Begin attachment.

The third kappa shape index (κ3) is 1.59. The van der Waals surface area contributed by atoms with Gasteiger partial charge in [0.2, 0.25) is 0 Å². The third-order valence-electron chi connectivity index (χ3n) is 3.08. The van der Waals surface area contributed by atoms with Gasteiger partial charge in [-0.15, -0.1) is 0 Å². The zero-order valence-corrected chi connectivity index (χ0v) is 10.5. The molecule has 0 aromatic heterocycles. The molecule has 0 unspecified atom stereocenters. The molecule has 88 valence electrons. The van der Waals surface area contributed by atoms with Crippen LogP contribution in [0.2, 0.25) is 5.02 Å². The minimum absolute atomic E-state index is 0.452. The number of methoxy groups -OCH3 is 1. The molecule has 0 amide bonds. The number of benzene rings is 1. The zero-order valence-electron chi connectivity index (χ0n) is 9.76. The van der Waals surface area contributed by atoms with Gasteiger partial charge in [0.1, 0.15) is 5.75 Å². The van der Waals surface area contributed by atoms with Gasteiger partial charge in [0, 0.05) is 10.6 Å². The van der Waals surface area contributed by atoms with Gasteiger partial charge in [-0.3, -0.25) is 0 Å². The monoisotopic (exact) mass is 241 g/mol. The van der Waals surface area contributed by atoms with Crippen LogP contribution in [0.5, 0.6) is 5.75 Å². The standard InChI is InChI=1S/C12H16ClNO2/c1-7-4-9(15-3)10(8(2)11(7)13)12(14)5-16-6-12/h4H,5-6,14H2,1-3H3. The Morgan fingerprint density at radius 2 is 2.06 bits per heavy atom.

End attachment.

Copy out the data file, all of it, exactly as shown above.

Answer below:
The third kappa shape index (κ3) is 1.59. The van der Waals surface area contributed by atoms with Gasteiger partial charge in [0.2, 0.25) is 0 Å². The third-order valence-electron chi connectivity index (χ3n) is 3.08. The van der Waals surface area contributed by atoms with Gasteiger partial charge in [-0.15, -0.1) is 0 Å². The zero-order valence-corrected chi connectivity index (χ0v) is 10.5. The molecule has 0 aromatic heterocycles. The molecule has 0 unspecified atom stereocenters. The molecule has 88 valence electrons. The van der Waals surface area contributed by atoms with Crippen LogP contribution in [0.2, 0.25) is 5.02 Å². The minimum absolute atomic E-state index is 0.452. The number of methoxy groups -OCH3 is 1. The molecule has 0 amide bonds. The number of benzene rings is 1. The zero-order valence-electron chi connectivity index (χ0n) is 9.76. The van der Waals surface area contributed by atoms with Gasteiger partial charge in [0.1, 0.15) is 5.75 Å². The van der Waals surface area contributed by atoms with Gasteiger partial charge in [0, 0.05) is 10.6 Å². The van der Waals surface area contributed by atoms with Gasteiger partial charge in [-0.3, -0.25) is 0 Å². The monoisotopic (exact) mass is 241 g/mol. The van der Waals surface area contributed by atoms with Crippen LogP contribution in [0.5, 0.6) is 5.75 Å². The standard InChI is InChI=1S/C12H16ClNO2/c1-7-4-9(15-3)10(8(2)11(7)13)12(14)5-16-6-12/h4H,5-6,14H2,1-3H3. The Morgan fingerprint density at radius 2 is 2.06 bits per heavy atom.